On habeas corpus, the point is entirely moot because the particular person has now left the jurisdiction.
§ Mr. Denzil Davies (Llanelli)
Will my hon. and learned Friend take it from me that I know nothing at all about the law and practice of extradition? Is it not true that, in criminal cases, the court usually decides whether the accused is fit to plead? Would an alternative course have been to allow General Pinochet to go to Spain and for a Spanish criminal court to decide whether he was fit to plead?
§ The Solicitor-General
That was not my decision. Inasmuch as I had responsibility for the CPS, my decision was to ensure that it acted in accordance with the current code for Crown prosecutors. In other words: was there evidence for a prosecution in this jurisdiction?
My right hon. Friend asked whether it might have been possible to decide in court on Senator Pinochet's fitness to plead. When it is quite clear—and it became quite clear after the medical reports—that no prosecution can occur, there is no way that a judge in this jurisdiction would allow a trial to begin.
§ Mr. John Burnett (Torridge and West Devon)
I am grateful to the Solicitor-General for providing me with advance notice of his statement.
594 The case has been a long one. We welcome the review of the law of extradition announced by the Home Secretary. Will the Solicitor-General tell us whether there will be widespread consultations in respect of the review, and what the role of his Department will be?
We endorse the principle that those who commit abuses of human rights in one country should never assume safety elsewhere. I should be grateful if the hon. and learned Gentleman elaborated on the following words from his statement:Whether or not the MPS institutes a full investigation in this or any other case is a matter for it to decide.Did the CPS instruct, or endeavour to instruct, the Metropolitan police to instigate such an investigation?
The length and complexity of the case emphasise the need for an International Criminal Court to try human rights cases at a supranational level. The United Kingdom Government signed a statute of the International Court in Rome in July 1998, but they have failed to ratify the ICC treaty. Will the Solicitor-General provide us with a timetable for the publication of the draft legislation to ratify the ICC treaty? When will the Government ratify that treaty?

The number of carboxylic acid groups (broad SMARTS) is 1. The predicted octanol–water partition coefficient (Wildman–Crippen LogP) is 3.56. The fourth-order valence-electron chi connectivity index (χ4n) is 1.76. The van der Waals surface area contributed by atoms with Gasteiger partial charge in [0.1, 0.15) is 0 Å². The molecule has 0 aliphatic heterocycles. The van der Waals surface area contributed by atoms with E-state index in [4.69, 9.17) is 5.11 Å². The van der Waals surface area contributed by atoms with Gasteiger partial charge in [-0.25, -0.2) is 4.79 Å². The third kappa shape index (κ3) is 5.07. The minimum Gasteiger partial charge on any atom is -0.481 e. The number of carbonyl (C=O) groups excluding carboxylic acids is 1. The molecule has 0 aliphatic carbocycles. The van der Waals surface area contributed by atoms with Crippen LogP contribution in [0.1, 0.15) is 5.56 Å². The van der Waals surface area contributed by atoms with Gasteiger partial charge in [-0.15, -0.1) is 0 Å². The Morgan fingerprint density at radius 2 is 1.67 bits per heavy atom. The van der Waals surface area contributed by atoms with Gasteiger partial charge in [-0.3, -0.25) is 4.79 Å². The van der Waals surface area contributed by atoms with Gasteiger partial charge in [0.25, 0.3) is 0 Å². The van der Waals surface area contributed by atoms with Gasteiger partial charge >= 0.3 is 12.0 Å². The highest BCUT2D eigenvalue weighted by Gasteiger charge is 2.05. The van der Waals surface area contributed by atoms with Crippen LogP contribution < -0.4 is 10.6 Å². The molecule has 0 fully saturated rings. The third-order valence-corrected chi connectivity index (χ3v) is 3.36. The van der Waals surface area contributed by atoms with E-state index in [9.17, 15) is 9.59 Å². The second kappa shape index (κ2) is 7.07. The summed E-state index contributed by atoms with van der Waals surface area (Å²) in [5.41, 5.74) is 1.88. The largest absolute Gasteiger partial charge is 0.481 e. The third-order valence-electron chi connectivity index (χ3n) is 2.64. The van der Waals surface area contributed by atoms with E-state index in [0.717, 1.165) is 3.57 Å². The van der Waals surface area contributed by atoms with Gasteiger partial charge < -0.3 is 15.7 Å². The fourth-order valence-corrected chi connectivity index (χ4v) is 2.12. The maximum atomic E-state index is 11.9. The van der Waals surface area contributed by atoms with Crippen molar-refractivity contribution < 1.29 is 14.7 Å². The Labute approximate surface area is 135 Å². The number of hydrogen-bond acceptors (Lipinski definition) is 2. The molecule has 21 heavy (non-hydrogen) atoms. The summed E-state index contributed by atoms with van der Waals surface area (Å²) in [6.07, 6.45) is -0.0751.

§ The Solicitor-General
The Law Officers' Department has only a limited role in extradition, and that applies in respect of Irish extradition. We may be consulted on some of the detailed legal aspects. However, there are always lessons to be learned from such cases. One issue that I flagged up to the House last month was the role of the CPS as agent of a foreign state. In our jurisdiction, there is a clear division between the police's duty to investigate and our duty to prosecute. The CPS does not tell the police what to do.
We are committed to the International Criminal Court. I know that my right hon. Friend the Secretary of State for Foreign and Commonwealth Affairs is very keen for legislation to get on the statute book in that regard. However, I can give no timetable for it.
§ Mr. Tam Dalyell (Linlithgow)
As Chairman of the all-party Latin America group, may I ask whether Law Officers—doubtless together with Foreign and Commonwealth Office lawyers and Home Office lawyers—are considering the delicate balance of whether the operation of the law does not sometimes conflict with reconciliation? The truth is that this case has opened a Pandora's box in Chile, which was increasingly becoming a stable society. Questions should be asked as to whether legal actions on one continent will create grief in other continents. The answer is another matter, but is the question at least being reflected on?